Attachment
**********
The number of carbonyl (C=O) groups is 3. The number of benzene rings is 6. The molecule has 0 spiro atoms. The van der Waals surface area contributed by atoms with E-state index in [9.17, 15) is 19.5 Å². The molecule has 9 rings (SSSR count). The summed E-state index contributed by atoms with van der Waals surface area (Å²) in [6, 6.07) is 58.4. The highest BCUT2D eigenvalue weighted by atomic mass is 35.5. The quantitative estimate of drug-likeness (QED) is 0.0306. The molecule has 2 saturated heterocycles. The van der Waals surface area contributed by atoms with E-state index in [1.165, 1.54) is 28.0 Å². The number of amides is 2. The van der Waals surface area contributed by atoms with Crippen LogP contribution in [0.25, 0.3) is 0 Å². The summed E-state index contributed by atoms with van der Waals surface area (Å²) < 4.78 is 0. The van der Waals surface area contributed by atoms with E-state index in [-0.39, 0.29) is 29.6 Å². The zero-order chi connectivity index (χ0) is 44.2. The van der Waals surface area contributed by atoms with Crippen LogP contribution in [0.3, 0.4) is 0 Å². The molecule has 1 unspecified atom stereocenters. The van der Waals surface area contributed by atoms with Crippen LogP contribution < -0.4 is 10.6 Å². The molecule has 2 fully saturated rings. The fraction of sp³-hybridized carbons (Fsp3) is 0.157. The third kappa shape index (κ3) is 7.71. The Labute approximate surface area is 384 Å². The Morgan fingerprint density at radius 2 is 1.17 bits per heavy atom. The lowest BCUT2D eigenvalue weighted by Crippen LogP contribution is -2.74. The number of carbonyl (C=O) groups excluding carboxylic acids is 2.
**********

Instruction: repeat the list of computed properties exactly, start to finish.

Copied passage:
The number of carbonyl (C=O) groups is 3. The number of benzene rings is 6. The molecule has 0 spiro atoms. The van der Waals surface area contributed by atoms with E-state index in [9.17, 15) is 19.5 Å². The molecule has 9 rings (SSSR count). The summed E-state index contributed by atoms with van der Waals surface area (Å²) in [6, 6.07) is 58.4. The highest BCUT2D eigenvalue weighted by atomic mass is 35.5. The quantitative estimate of drug-likeness (QED) is 0.0306. The molecule has 2 saturated heterocycles. The van der Waals surface area contributed by atoms with E-state index in [1.165, 1.54) is 28.0 Å². The number of amides is 2. The van der Waals surface area contributed by atoms with Crippen LogP contribution in [0.25, 0.3) is 0 Å². The summed E-state index contributed by atoms with van der Waals surface area (Å²) < 4.78 is 0. The van der Waals surface area contributed by atoms with E-state index in [-0.39, 0.29) is 29.6 Å². The zero-order chi connectivity index (χ0) is 44.2. The van der Waals surface area contributed by atoms with Crippen LogP contribution in [0.3, 0.4) is 0 Å². The molecule has 1 unspecified atom stereocenters. The van der Waals surface area contributed by atoms with Crippen LogP contribution < -0.4 is 10.6 Å². The molecule has 2 fully saturated rings. The fraction of sp³-hybridized carbons (Fsp3) is 0.157. The third kappa shape index (κ3) is 7.71. The Labute approximate surface area is 384 Å². The Morgan fingerprint density at radius 2 is 1.17 bits per heavy atom. The lowest BCUT2D eigenvalue weighted by Crippen LogP contribution is -2.74. The number of carbonyl (C=O) groups excluding carboxylic acids is 2.